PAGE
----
13. W.W. Norton & Co.
14. Grolier
15. Reed Elsevier
16. Chadwyck-Healey
17. Fulcrum Books

Notice that Wiley doesn’t do too badly.

And Mark’s advice makes a lot of sense.

Next up I heard from Ben Mack.

Ben recently cracked the Amazon Best-Seller list wide open with his best selling Think Two Products Ahead and also has a contract with Wiley.

And Ben was nice enough to offer to recommend me to his Wiley editor.

Ben is definitely going to be a part of this project because his skill set is amazingly well matched to my topics, so we are planning a LONG talk when we both get to the “Get Your Product Done” Event in Atlanta.

That’s TWO top-selling authors recommending me to Wiley.

So the key issue in this case is credibilty.

I’m not trying to earn big bucks off of the sale of a book.  I’ll save that for backend product sales that the book will generate.

A major publisher could generate more credibility.

But …

There are more options …

Michael Port sold 2500 books in one day and took his book to number one OVERALL on Amazon in only 2 hours.

Michael says his philosophy is simple, “First sell to a publisher. Go as big as you can. If you don’t get deal in 4-6 months then self publish.”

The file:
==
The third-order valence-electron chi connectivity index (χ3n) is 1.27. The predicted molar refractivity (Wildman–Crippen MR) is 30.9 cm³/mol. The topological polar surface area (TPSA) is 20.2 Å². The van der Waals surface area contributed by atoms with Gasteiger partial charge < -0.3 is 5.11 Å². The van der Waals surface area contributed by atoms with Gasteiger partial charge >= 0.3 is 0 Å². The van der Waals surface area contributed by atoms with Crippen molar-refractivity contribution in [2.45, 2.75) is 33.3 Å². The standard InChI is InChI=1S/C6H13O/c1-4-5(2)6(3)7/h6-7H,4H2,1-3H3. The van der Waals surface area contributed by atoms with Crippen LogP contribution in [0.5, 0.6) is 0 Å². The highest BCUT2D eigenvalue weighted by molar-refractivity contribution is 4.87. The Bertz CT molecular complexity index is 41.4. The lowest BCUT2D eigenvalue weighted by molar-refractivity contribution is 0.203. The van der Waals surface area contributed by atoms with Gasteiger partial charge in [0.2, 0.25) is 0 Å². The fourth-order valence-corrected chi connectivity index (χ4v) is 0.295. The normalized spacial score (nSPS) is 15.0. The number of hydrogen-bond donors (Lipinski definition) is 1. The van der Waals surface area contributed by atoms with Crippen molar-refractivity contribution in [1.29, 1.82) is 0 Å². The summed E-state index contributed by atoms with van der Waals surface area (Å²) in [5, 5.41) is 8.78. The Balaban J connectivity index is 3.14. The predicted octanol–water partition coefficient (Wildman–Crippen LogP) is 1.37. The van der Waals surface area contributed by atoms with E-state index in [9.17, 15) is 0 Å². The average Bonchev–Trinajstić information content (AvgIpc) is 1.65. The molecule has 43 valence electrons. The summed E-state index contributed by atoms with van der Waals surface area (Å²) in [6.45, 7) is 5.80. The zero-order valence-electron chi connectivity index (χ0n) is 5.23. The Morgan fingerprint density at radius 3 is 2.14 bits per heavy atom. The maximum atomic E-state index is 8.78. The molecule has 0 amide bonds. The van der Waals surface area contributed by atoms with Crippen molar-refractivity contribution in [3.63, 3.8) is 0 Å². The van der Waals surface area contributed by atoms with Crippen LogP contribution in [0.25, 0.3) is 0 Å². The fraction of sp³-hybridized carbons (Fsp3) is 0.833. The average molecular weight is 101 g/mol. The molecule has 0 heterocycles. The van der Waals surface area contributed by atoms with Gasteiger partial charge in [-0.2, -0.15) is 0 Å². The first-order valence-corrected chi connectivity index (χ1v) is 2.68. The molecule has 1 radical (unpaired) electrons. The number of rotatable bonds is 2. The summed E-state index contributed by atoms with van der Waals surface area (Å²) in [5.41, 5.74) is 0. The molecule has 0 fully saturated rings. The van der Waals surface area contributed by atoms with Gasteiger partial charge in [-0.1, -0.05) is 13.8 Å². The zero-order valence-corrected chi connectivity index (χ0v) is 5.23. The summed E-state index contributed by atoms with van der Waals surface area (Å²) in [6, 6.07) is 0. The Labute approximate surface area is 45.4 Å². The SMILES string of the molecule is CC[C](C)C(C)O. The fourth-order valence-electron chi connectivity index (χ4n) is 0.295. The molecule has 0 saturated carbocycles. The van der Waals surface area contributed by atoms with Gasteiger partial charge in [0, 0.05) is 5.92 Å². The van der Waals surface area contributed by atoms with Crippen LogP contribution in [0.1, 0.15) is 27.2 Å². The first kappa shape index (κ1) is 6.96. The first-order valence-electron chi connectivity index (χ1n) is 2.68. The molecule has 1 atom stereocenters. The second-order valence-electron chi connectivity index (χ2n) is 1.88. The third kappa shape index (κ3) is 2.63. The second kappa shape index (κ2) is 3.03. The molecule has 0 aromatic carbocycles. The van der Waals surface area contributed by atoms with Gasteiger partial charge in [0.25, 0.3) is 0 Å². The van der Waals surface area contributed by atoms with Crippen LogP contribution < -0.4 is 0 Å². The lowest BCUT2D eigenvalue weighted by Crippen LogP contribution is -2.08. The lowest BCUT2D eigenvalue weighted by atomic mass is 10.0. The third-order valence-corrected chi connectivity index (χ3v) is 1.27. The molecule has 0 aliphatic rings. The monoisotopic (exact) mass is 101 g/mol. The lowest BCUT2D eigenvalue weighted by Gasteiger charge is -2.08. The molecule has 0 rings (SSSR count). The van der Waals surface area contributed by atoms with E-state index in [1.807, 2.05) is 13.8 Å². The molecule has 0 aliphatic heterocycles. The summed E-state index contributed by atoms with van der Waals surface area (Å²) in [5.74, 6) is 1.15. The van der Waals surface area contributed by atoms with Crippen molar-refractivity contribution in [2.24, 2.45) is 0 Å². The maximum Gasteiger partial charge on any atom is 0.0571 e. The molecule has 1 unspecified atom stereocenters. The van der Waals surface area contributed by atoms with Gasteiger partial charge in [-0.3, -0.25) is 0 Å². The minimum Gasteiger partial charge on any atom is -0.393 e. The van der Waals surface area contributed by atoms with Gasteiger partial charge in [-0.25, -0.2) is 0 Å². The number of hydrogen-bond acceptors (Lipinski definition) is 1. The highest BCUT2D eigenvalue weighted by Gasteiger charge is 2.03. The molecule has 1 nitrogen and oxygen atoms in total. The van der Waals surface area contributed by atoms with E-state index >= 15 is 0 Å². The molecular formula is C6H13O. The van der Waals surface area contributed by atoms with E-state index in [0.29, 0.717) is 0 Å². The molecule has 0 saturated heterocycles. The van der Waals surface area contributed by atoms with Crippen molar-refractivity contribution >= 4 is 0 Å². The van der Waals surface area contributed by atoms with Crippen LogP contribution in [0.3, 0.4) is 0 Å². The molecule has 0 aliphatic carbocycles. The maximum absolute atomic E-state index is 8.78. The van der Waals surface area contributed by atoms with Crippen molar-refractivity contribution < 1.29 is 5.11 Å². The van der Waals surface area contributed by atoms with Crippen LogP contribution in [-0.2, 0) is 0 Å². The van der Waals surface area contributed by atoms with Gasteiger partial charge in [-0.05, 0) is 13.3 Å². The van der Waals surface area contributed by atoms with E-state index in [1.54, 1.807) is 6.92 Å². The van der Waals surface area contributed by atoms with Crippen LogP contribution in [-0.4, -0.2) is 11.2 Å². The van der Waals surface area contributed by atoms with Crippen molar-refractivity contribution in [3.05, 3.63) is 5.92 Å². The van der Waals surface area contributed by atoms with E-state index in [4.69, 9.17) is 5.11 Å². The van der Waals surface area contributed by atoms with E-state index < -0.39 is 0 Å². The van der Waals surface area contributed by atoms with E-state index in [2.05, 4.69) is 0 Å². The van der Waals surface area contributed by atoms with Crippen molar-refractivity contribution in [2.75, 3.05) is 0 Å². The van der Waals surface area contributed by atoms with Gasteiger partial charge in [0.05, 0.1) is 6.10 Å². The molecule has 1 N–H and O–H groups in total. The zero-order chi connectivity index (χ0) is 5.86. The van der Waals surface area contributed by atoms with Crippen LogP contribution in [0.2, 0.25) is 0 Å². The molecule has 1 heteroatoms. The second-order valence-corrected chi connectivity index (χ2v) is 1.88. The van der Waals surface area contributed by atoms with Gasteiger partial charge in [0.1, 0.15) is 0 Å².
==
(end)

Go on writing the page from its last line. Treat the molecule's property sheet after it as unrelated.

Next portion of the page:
Michael advises to, “Look at every bestseller from the biggest business and personal development gurus on the planet. Almost everyone of them publishes through a big time trade publisher.”

Michael is also a Wiley author.

So who knows more about publishing than Rich Frishman?

Rick Frishman is one of the most powerful and energetic publicists in the media industry.

Rick works with many of the top editors, agents and publishers in America including Simon and Schuster, Random House, Harper Collins, Pocket Books, Penguin Putnam, and Hyperion Books. Some of the authors he has worked with include Mitch Albom, Bill Moyers, Stephen King, Caroline Kennedy, Howard Stern, President Jimmy Carter, Mark Victor Hansen, Nelson DeMille, John Grisham, Hugh Downs, Henry Kissinger, Jack Canfield, Alan Deshowitz, Arnold Palmer, and Harvey Mackay.

Now that’s a list of names!  And yes, he has been on Oprah.

So Rick tells me that …

  1. He wants to be in the book.
  2. He may want to publish it.

It turns out that Rick is executive publisher at Morgan James Publishing and so David Hancock gets another e-mail from Rick on my project.

Glenn Dietzel checks in …

Then I hear from Glenn Dietzel, who by the way is doing some serious new work with Rick Frishman and Morgan James himself so he is a big fan of Morgan James and works with placing authors there.

So Glenn says that, “The problem going with so many people is that you are going to get so many varied opinions.”

Hmmm, I can see that!

But I have to admit that I love varied opinions.  Because after a while the truth comes out.

  • If you ask one person for an opinion; you get theirs.
  • If you ask two people for an opinion; you get confused.
  • But, if you ask a BUNCH of people for an opinion; you start to form your own.

Morgan James is trying to establish a new publishing model

David Hancock associated his business with the Ingram Book Group to add credibility to his authors and take advantage of Ingram’s significant distribution channel.